Choose To Be Grateful

Last year, a Harris Polls survey was conducted to determine those things for which Americans are most grateful. Responses were as follows:

  1. Health of family                                                            85%
  2. Family relationships                                                    84%
  3. Technology making it easy to stay in touch               76%
  4. Accessibility of good technology                               68%
  5. Personal economic situation                                      62%
  6. Work situation                                                              60%
  7. Safe to walk the streets                                              53%
  8. The way people treat each other                               35%
  9. The economic situation in the U.S.                            17%

I think that’s a pretty good list. It bolsters my confidence in people. When the culture puts family first, that means heart and hearth are still a central priority, which speaks well for the ideals in a society. Even the emphasis on technology notes its advantage in allowing us to stay in touch (another empathetic human factor).

What I find interesting, though, is that we actually can control many of the items on the list. The survey suggests that many of these factors are out of our control. For example, we are thankful there is good weather for a ball game. Or maybe we are thankful that the whole family shows up at a picnic and there is enough food to feed everyone. In this spirit, there is a notion that we need good luck or the grace of a higher power to arrive at a place where all is well. That point of view is contradicted by reality.

Gaining Ground On Gluttony

Let’s look at the first response—health of family. Surely we cannot control disease or car accidents or bad fortune, but are we taking good care of ourselves physically? Are we maintaining the health of our family or just hoping to dodge any bullets that come our way? To some degree, this response can be controlled. The diet, exercise, and no-smoking mantra that bombards us on radio and television 24 hours a day drives this one home. If 85 percent of all people interviewed value the health of their family, the record obesity numbers in the United States would not be so inflated (no pun intended). Further, our food choices are keeping the fast food joints hopping with our business. I looked at the caloric intake of breakfast meals available from the top-five fast-food drive-through restaurants. In every case, the calories consumed in the majority of breakfast “meals” (a sandwich, a potato side order, and drink) were more than half of the daily requirement, and in many cases more like 2/3, leaving the individual with a caloric balance of fewer than 500 for the rest of the day. Should we be thankful for low cholesterol, or should we be thankful for the wisdom in order to eat right and avoid high cholesterol?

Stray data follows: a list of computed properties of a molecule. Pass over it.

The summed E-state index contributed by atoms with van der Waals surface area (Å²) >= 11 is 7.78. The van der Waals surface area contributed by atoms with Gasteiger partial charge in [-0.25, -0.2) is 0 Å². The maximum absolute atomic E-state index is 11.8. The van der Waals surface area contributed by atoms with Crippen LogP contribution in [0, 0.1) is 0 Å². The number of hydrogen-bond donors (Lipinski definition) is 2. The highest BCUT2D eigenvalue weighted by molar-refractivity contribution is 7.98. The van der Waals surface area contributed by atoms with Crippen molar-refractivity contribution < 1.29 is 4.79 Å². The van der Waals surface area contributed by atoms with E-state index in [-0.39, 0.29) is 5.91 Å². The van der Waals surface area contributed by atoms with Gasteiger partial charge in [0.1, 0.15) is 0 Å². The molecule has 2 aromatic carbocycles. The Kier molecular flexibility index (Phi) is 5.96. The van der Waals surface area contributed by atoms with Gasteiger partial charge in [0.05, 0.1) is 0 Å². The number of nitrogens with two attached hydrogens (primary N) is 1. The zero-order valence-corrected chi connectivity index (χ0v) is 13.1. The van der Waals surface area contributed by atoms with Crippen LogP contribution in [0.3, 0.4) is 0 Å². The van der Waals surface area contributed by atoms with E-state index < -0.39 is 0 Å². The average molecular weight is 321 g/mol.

Don’t Fight To The Death

The next clear priority from the list discusses family relationships. Again, I think this is another area over which people can exercise some control. If this is such a high priority for many people, why do we hear of broken families, parents and children who haven’t spoken for years; people holding grudges for years but who can hardly remember the reason for the conflict? Can we not be the “bigger person” and extend a hand of understanding in order to move on and forget the mistakes of the past? I have learned, as I age, that one of the stumbling blocks to achieving peace between arguing parties is that each combatant should be allowed to walk away from the fight with something—even a minor gain. A total loss makes coming to an agreement harder. There is no need to eviscerate the other person to get the point across or “win.” Have you ever noticed that when you win an argument, immediately afterwards you feel some regret that the other person lost? For example—a childhood flashback—you and your little brother are fighting over who gets the bigger piece of cake. Mom walks in and hands you the bigger piece, explaining it’s simply your turn to have the better end of the deal. You look at your frowning brother and your victory is immediately extinguished by his disappointment. So fast forward to today, and you are settling an argument between two staff members. There’s a big difference between “Danny, John is right on this, and you are wrong” compared to “Danny, your idea has merit, and maybe we can use that in the future, but for this problem I like John’s angle.” A win/partial win is always easier to swallow—for everyone. Now that staff member who “lost” remains engaged in the process. Perhaps if those types of compromises were tried in our familial relationships, there would be fewer long-term, Hatfield-and-McCoy-type disagreements.

Try To Understand

In perusing the rest of the list, the same point can be made again and again. Many of those responses are derived from choices we have made and continue to make. It isn’t luck or fate that hands us those results. It is wisdom, understanding, experience, and a willingness to cope that brings about the real results. And for those gifts, we should always be thankful.

Ron Ciancutti has worked in the parks and recreation industry since he was 16 years old, covering everything from maintenance, operations, engineering, surveying, park management, design, planning, recreation, and finance. He holds a BS in Business from Bowling Green State University and an MBA from Baldwin Wallace University and has held his current position as Director of Procurement since 1990. He is not on Facebook, but he can be reached at